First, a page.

New method to extract protein from tomato leaves

By Gwen Ridler contact

- Last updated on GMT

Rubisco extracted from tomato leaves could provide a sustainable source of protein of plant-based meat alternatives
Rubisco extracted from tomato leaves could provide a sustainable source of protein of plant-based meat alternatives

Related tags: plant-based, Proteins

A new method of extracting protein from tomato leaves could help accelerate adoption of plant-based diets and boost the sustainability of plant-based meat alternatives, according to Wageningen University & Research.

Based on a method of extracting the Rubisco from sugar beet leaves, the resulting product is a ‘high-value’ protein powder that is free from toxins.

The same method could be adapted to extract Rubisco from the leaves of other food crops – potato and cassava plants, for example, also contain toxins and are also unsuitable for direct consumption.

Large-scale application of this process could increase the availability of plant-based proteins, contributing to a sustainable food supply for the growing global population. It would also help to accelerate a transition towards a more plant-based diet in developed countries, the report claimed.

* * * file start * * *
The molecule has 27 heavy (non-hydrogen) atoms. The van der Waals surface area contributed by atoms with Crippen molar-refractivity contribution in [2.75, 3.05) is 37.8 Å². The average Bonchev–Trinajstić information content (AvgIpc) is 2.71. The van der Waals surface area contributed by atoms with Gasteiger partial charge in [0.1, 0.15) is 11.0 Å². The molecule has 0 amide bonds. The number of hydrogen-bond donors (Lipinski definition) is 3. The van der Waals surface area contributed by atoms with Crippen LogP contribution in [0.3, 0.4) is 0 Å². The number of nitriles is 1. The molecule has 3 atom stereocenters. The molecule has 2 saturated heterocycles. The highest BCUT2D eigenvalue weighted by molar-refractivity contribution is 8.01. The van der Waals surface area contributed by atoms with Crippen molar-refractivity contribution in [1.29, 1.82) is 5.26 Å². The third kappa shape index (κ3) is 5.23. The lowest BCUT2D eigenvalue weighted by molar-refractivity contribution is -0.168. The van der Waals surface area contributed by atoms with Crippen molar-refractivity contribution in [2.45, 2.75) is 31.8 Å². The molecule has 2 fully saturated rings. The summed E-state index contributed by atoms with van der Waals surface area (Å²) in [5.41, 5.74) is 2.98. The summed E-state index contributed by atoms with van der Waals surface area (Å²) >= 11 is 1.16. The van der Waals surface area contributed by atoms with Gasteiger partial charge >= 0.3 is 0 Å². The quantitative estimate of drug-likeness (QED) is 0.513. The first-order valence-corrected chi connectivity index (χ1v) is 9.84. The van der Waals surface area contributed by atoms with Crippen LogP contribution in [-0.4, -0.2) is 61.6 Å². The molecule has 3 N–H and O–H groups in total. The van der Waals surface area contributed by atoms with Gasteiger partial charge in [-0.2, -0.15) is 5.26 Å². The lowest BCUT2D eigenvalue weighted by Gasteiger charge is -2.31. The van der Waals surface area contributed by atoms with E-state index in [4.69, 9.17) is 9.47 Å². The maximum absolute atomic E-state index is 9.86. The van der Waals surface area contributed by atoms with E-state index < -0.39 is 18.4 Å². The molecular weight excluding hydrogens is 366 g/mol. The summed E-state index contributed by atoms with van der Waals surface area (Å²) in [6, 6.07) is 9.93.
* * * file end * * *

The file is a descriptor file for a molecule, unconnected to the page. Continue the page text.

Filtering method

Project leader Marieke Bruins, senior scientist in protein technology at Wageningen University & Research, said: “Our method filters out the components that are smaller than the protein we want to extract and this includes many toxins.

“Our study proves that you can achieve substantial gains in sustainability by making better use of what you already have.”

In its pure form, Rubisco has a neutral aroma, colour and flavour, and a good balance of the essential amino acids. It also has good gelation properties.

This makes Rubisco a very useful protein for processing into meat substitutes and plant-based dairy alternatives, for example as a way of providing a firm ‘bite’ or improved mouthfeel. It can also be used as egg substitute in food products.

High-value extracts

The process also provides a new more valuable route for residues created in the harvesting tomato crops.

Harvesting food crops results in the yearly production of around 40 tonnes (for sugar beet) to 50 tonnes (for tomatoes) of crop residues per hectare. These residues are composed of leaves and stems.

The leaves are either ploughed back into the soil as fertiliser or are composted, both of which are low-value uses of the residues compared to extracting protein for human consumption.

Meanwhile, Willicroft, the Amsterdam based plant-based cheese company, is set for expansion into the UK after securing a €2m (£1.69m) in investment​ led by Rockstart and PINC.

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